When can a promise be changed in the face of altered circumstances? That is the crux of the issue behind major strikes in France this week over the government's proposal to raise the retirement age by 2 years, from 62 to 64, in 2030. According to Stanford's Center for Longevity, half of today's 5-year-olds can expect to live to age 100 -- and, according to the Center for Longevity, we are not ready. Economic impacts are among the most obvious, from personal savings to growth-centric economic models to pension policies. For example, when the forerunner of France's pension system was established in the 1940s, life expectancy in France was less than 60; today French life expectancy is 82, and government spending on pensions comes to slightly more than 14% of GDP. But our attitudes towards aging, purpose, caregiving, the elderly, promise-keeping, even longevity itself may all be revisited in the years ahead.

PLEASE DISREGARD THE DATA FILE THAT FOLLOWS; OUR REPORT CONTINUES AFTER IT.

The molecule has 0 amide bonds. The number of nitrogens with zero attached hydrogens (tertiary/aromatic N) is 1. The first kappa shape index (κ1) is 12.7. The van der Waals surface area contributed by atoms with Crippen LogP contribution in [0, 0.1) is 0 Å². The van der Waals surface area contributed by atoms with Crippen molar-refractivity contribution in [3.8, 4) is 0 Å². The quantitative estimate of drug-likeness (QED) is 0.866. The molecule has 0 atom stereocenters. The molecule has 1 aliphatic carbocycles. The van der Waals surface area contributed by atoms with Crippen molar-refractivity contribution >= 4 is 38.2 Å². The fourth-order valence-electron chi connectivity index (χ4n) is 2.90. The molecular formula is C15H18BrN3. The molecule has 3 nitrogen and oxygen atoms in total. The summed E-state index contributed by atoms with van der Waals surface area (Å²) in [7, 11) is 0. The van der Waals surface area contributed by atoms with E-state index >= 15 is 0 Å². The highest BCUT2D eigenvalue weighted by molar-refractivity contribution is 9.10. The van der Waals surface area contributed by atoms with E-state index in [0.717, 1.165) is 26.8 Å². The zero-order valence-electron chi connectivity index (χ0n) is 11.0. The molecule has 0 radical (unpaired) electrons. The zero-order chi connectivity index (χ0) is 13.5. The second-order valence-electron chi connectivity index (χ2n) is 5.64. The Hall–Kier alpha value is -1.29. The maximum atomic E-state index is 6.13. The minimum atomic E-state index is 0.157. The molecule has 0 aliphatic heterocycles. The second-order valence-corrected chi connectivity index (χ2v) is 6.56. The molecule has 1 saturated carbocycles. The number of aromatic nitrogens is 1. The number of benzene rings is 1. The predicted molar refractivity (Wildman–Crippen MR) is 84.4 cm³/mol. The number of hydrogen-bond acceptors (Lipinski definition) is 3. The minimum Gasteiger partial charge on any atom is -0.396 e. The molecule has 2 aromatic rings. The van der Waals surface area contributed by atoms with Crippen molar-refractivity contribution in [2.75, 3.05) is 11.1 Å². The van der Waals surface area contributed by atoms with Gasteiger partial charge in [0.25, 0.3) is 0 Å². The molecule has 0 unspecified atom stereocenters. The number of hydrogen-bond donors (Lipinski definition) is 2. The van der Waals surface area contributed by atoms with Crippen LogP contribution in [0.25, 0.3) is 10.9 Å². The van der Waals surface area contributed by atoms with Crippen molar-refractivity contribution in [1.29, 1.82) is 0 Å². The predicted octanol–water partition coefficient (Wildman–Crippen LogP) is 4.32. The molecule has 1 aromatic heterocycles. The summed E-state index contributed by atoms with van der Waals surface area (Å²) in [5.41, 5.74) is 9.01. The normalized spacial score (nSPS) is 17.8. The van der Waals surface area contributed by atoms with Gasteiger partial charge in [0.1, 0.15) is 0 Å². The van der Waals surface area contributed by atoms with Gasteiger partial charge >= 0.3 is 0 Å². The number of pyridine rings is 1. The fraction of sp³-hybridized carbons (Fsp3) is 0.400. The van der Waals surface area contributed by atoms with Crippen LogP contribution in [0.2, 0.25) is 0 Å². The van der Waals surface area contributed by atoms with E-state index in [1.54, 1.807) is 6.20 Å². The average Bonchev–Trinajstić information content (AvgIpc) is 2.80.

Blog sharing news about geography, philosophy, world affairs, and outside-the-box learning
This blog also appears on Facebook: